As a result, by 2005 China’s growth rate was 0.5%, down from 2.5% in 1970.  What is interesting is China  growth rate tracked well with various other  nations in its region, despite their less draconian government policies.  This has been chalked up to common Confucianist cultural norms,  which respond to a “strong-state” setting a social expectation for smaller families.  If anything, the One Child Policy is just a much harsher, but efficient, manifestation.  As Wang found, many couples in China, as their neighbors in the region, said they wanted less children due to economic concerns.As a result, there is no surprise that the problems that come with low fertility are hitting China faster than most other nations that have made this transition.

There are consequences to this relatively swift change in demographics. Due to population age structure, currently having a  fairly young population will prevent China’s population from maxing out until around 2026, at 1.38 billion, if government projections hold, after which it will decline, so what will happen then?

Brookings via The Economist

IMPLICATIONS:

-Adjusting the One-child Policy may not be affective in increasing or stabilizing demographic trends, because as noted by Wang, Chinese people cite similar concerns about large families as their East Asian counterparts, who are also in demographic free-fall, with some of the lowest birth rates in the industrialized world.  Where the One Child Policy is already lax, rural areas, minority areas – there is no population boom.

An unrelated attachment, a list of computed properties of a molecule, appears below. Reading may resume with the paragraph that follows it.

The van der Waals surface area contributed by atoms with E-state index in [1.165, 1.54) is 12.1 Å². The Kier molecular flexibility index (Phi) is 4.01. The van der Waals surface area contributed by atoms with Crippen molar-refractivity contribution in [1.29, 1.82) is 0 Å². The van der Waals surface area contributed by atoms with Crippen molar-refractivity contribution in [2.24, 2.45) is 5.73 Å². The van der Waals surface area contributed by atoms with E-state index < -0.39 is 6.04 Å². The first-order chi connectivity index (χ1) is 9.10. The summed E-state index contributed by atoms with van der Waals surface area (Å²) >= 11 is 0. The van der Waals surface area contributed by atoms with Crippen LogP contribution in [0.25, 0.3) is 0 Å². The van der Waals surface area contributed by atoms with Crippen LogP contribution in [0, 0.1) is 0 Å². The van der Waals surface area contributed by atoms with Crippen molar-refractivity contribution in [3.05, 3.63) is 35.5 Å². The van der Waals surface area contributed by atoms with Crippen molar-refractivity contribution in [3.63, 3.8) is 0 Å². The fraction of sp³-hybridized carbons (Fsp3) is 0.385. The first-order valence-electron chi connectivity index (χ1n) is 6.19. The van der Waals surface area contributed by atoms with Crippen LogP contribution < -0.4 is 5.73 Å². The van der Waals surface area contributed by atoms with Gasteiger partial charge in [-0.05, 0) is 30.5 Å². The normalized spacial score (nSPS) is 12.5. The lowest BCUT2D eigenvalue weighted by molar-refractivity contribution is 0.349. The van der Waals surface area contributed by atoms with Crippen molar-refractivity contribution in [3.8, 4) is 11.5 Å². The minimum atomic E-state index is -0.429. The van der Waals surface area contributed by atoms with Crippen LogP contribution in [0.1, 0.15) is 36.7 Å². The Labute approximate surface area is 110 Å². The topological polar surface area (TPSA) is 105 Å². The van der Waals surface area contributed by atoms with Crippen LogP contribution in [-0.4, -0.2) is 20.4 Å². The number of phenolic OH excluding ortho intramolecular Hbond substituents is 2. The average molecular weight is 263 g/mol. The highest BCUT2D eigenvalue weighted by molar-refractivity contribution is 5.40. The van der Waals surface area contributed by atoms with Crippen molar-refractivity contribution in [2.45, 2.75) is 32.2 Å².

- To maintain economic growth at current levels, China must transition to another model as the labor force will not be as young, productive, and inexpensive in the future.  This demographic shift will have far reaching effects on not only the Chinese, but the global economy, due to China’s status as the world’s manufacturing hub.

- At a time when China is trying to ween itself off of dependence on export-led growth, Beijing is in a race against time to grow domestic consumption demand, at a time when it should be naturally decreasing due to to the fact that young people are the most active consumers and an ever shrinking percentage of the population.

- The sex ratio is also  already seriously asymmetric, with 120 boys per 100 girls, which will leave as many as 20 million men without partners. Historically, societies with large percentages of unmarried male can become socially unstable and even trend faster toward warfare.  Keep in mind, that China is already a nation with over “90,000 mass incidents” (riots and public disturbances) a year.

- China will also have to increase retirement benefits for people who outlive their children or have none.  Historically, China was a society where the eldest son was responsible to care for elderly parents.  Due to the One Child Policy, many families are left without male heirs.  Fear of retirement income may dampen domestic demand even more.

- China will also be forced to change its draconian residency system, known as the Hukou, so that labor can freely migrate inside the country without special permission, fear of a loss of government benefits, effectively making Chinese citizens “illegal migrants” in their own nation.   This system,  which originated in Imperial China as a way to track China’s large population, because a way, under communist rule,  to aid in administering the command economy.  The current system is simply not dynamic enough to meet the needs of labor supply in a more capitalist China.